Equality and respect for human rights are two of the biggest ideas of modern times. At a time of great tension, here are two ideals that seem to represent the best of our core values. But what do they mean? And what is the relationship between the two?
Trevor Phillips, chair of the Commission for Racial Equality, will explore the issues of equality and human rights in a public lecture at the London School of Economics and Political Science (LSE) on Thursday 10 March.
He will ask does a commitment to one necessarily undermine the other commitment to one necessarily undermine the other, or do the two working together add more value than either on its own? With the government's proposal for a new Commission for Equality and Human Rights now before Parliament, how will such a body affect the flourishing of both of these ideas in British society?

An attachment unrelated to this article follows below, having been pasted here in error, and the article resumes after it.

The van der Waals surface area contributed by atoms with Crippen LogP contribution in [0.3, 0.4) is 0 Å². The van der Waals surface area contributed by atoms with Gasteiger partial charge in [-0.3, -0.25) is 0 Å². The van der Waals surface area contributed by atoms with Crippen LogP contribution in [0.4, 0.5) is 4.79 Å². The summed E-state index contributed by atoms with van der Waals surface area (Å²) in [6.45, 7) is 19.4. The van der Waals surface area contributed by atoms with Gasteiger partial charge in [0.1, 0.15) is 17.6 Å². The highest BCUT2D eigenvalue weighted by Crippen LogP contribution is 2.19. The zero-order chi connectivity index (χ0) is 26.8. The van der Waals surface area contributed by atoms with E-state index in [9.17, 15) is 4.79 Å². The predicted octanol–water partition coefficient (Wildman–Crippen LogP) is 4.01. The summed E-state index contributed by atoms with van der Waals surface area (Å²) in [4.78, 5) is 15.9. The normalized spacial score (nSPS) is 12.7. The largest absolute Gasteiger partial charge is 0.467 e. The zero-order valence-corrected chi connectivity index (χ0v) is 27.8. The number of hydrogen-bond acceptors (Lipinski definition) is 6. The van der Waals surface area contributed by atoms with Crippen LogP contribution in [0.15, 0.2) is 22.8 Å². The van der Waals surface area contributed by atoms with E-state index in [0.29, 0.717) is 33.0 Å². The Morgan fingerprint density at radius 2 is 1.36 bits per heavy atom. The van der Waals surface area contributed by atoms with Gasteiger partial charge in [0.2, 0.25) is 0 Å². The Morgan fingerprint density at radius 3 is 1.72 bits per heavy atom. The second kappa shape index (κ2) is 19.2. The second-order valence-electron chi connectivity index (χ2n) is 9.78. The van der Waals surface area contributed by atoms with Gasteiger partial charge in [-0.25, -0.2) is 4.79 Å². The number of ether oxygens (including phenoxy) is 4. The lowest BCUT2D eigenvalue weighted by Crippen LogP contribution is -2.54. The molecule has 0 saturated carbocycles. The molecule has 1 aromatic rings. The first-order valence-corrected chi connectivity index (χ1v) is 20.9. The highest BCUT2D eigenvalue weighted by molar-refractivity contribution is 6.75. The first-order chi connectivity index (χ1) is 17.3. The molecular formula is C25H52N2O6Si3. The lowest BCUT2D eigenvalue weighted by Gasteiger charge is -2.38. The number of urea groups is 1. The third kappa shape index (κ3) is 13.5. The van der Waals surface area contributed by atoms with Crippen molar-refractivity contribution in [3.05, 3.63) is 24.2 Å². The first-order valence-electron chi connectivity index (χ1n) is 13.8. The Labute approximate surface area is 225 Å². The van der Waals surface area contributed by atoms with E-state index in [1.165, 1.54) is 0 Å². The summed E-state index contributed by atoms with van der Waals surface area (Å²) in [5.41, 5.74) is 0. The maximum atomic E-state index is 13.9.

Trevor Phillips became chair of the Commission for Racial Equality in March 2003. After leaving university he started his career in TV, initially as a researcher with London Weekend Television before being promoted to the head of Current Affairs. Trevor Phillips has campaigned on equality issues throughout his adult life, and has combined his successful career in the media with voluntary work. He is currently trustee of several leading charities working to serve ethnic minority communities.
Professor Francesca Klug, LSE, will chair this event.
Equality and Human Rights: sibling companions or false friends? is on Thursday 10 March at 6pm in the Old Theatre, Old Building, LSE, Houghton Street, London WC2A. This event is free and open to all with no ticket required.
To reserve a press seat for this event, please contact Jessica Winterstein, LSE Press Office, on 020 7955 7060 or email j.Winterstein@lse.ac.uk
29 February 2005